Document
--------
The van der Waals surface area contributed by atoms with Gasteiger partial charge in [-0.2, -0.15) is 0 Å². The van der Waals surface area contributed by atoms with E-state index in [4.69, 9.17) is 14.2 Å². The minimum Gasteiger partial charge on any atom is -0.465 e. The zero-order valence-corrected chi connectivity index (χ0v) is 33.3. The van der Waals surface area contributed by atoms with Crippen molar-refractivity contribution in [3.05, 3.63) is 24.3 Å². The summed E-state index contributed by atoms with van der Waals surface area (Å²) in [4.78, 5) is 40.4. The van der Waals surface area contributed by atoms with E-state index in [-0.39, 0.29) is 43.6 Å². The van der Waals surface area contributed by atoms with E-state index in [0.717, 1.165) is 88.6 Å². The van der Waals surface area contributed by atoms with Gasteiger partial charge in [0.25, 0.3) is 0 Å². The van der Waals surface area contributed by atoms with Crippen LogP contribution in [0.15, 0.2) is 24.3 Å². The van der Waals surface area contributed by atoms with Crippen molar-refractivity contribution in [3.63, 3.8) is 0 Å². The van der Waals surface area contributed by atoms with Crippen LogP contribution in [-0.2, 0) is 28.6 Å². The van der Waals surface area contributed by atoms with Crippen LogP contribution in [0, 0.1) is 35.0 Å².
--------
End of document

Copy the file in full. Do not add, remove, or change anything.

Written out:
The van der Waals surface area contributed by atoms with Gasteiger partial charge in [-0.2, -0.15) is 0 Å². The van der Waals surface area contributed by atoms with E-state index in [4.69, 9.17) is 14.2 Å². The minimum Gasteiger partial charge on any atom is -0.465 e. The zero-order valence-corrected chi connectivity index (χ0v) is 33.3. The van der Waals surface area contributed by atoms with Crippen molar-refractivity contribution in [3.05, 3.63) is 24.3 Å². The summed E-state index contributed by atoms with van der Waals surface area (Å²) in [4.78, 5) is 40.4. The van der Waals surface area contributed by atoms with E-state index in [-0.39, 0.29) is 43.6 Å². The van der Waals surface area contributed by atoms with E-state index in [0.717, 1.165) is 88.6 Å². The van der Waals surface area contributed by atoms with Gasteiger partial charge in [0.25, 0.3) is 0 Å². The van der Waals surface area contributed by atoms with Crippen LogP contribution in [0.15, 0.2) is 24.3 Å². The van der Waals surface area contributed by atoms with Crippen molar-refractivity contribution in [3.63, 3.8) is 0 Å². The van der Waals surface area contributed by atoms with Crippen LogP contribution in [-0.2, 0) is 28.6 Å². The van der Waals surface area contributed by atoms with Crippen LogP contribution in [0, 0.1) is 35.0 Å².